It’s hard to believe, but once upon a time there wasn’t an internet. There’s plenty walking around today who have known nothing else but an online and connected world. I’m old enough to remember a time when the internet might have been considered science fiction, and had to find other ways to occupy the time. Weird, huh?
I was a relatively early adopter. I was online from 1997/98 using a very slow dial-up modem which, if I recall right, I had to configure using ASCII. I was online because I was tech savvy and curious and wanted to get eyes and hands on this thing called the world wide web. I’ve been online ever since, just about, and all in.
Over the years my profession moved into related areas, and I took a professional interest in something till then had been a high-end hobby. Since those days it became something much more. We live in a plugged in world, but I was plugged in sooner than most, and deeper. Even in these days of rampant social media (which I also participate in), I’m probably well ahead of the curve in terms of knowledge and use of available online technologies. I live in a connected home.
Well, I used to. I’m typing this while connected to the internet by a pocket wi-fi modem. That means I can do simple things like this (in moderation), can check my email, and do some modest browsing, but I can’t hook up my home to it, streaming movies and movies like I might, or browse using wi-fi sitting on my couch. As yet, I’m still not fixed up to connect to the internet from home.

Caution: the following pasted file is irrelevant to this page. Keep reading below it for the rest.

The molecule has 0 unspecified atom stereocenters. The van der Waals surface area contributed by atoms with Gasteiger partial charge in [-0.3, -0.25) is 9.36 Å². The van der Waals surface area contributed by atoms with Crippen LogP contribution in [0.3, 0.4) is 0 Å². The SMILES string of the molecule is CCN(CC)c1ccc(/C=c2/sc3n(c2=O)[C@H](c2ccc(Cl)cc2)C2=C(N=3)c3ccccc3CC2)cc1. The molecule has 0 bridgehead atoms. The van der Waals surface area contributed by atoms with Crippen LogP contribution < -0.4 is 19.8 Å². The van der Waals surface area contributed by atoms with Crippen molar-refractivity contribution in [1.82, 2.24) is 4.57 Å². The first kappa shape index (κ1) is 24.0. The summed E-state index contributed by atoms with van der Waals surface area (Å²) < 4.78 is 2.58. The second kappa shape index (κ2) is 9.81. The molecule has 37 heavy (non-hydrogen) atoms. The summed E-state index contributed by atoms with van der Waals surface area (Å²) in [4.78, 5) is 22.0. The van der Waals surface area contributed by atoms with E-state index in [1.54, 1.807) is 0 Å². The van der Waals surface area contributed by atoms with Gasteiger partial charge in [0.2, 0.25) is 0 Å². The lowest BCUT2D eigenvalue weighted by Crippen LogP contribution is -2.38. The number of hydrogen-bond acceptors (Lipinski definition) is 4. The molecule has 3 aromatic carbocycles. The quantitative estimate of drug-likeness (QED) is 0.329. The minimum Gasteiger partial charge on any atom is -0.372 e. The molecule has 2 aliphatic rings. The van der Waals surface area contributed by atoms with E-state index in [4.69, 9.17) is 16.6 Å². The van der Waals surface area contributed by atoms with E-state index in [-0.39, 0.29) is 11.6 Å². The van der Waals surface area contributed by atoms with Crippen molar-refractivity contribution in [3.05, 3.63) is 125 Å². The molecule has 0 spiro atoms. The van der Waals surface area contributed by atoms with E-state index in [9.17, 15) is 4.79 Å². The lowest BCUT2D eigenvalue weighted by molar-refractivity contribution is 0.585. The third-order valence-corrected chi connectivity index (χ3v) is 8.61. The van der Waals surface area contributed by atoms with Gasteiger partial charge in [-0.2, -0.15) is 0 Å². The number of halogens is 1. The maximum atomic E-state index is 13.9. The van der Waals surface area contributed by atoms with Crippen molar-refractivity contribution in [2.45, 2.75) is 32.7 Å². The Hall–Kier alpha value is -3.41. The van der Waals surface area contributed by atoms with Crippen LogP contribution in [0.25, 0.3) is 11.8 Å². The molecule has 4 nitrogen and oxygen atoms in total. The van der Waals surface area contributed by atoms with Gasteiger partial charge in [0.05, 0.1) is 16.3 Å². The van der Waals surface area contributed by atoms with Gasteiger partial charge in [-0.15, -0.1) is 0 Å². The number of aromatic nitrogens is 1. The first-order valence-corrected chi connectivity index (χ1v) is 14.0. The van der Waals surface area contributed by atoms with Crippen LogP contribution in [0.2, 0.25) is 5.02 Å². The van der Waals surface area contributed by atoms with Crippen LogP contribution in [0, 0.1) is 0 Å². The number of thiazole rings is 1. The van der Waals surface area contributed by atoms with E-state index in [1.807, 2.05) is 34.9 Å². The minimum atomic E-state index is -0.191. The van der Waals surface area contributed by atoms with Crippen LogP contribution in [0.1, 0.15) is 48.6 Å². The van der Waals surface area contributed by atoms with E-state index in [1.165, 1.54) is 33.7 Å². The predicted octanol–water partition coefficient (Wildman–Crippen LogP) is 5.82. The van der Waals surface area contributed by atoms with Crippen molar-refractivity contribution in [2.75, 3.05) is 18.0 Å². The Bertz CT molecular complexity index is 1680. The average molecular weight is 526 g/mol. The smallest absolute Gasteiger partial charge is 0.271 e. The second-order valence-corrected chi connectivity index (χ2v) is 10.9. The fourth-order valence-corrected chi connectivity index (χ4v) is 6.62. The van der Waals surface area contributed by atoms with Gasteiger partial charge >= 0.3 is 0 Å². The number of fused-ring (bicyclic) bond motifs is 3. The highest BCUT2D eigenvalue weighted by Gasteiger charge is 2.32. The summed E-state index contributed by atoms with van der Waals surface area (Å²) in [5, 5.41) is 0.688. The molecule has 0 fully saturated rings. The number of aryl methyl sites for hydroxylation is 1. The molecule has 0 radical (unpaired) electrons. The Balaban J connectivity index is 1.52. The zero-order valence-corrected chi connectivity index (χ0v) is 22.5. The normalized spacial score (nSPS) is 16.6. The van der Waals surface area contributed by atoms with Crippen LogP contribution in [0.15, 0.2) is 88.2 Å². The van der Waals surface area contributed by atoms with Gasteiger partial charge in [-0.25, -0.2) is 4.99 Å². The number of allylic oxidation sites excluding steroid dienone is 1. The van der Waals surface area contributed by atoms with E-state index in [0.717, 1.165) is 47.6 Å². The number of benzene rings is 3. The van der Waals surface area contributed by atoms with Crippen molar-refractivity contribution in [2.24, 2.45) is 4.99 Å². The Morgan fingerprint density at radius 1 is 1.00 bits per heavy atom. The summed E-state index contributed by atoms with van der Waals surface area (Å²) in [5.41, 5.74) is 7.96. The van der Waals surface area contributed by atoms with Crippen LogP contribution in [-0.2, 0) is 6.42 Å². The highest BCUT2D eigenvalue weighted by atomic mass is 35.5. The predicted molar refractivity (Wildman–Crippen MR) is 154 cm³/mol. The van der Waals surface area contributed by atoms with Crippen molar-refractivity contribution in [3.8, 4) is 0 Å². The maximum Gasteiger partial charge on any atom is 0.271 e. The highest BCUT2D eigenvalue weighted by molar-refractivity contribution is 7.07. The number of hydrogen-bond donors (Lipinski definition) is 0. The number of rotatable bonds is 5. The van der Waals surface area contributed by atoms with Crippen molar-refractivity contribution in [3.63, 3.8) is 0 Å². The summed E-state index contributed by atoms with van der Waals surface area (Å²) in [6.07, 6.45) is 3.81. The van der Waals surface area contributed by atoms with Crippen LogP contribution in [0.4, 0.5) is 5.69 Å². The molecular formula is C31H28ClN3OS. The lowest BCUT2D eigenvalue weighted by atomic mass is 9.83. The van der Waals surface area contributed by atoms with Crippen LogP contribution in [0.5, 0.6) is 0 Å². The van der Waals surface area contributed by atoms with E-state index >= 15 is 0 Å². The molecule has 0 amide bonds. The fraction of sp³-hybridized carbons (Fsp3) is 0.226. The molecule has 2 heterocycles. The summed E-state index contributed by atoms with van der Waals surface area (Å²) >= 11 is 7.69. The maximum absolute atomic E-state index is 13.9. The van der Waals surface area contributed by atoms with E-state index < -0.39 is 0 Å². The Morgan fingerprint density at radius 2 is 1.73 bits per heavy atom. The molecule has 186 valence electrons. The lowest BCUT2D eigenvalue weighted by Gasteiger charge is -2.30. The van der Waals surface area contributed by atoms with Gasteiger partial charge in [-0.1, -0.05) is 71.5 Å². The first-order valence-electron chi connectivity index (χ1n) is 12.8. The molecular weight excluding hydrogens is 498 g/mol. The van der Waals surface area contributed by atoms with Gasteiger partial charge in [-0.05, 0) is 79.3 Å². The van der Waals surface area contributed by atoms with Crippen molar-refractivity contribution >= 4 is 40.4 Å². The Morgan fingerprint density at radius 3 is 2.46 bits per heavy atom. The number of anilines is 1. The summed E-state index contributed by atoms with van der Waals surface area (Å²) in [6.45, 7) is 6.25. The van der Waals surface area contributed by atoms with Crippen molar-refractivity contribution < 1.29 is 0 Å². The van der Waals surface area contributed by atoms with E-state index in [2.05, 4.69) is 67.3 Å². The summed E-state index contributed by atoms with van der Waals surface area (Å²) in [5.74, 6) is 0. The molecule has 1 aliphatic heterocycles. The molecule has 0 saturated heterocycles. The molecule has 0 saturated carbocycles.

It was supposed to happen Thursday. You may recall I had to face down work to get time off to meet with the Telstra technician connecting my home with a phone line. Work gave way, but sadly the Telstra techie never arrived. You can imagine how I felt about that.
They were due to arrive sometime between 8 and 12 and wintry, blustery day. At about 11.20 they called to tell me they wouldn’t be coming. They re-scheduled me for another 3 weeks.
A friend has since told me that it’s almost Telstra policy that they never arrive on the first appointment – the same thing happened to him. It’s infuriating that a business like Telstra, which literally makes billions of dollars, has such poor kpi’s that they can’t resource and allocate staff to do fundamental work like connecting telephone infrastructure. It’s not just that they don’t turn up – I shouldn’t have to wait for three weeks in the first place.
Not much I can do about it unfortunately, though I made my displeasure known, and requested a credit for the inconvenience caused. In fact the compensation should account for the extra I have to pay for these premium gigs via pocket wi-fi. In the meantime I’ve got to wait till 21/7 – hopefully – before I can get online again, and life back to normal.
Maybe it’s opportune to stop, smell the roses, and get back to more basic and archaic entertainment, such as reading a book. I read anyway though. I do those things, what I miss are things that add that extra layer of civilisation to my life.
Maybe I should go outside and ride my bike. It’s what I used to do, before there was any internet.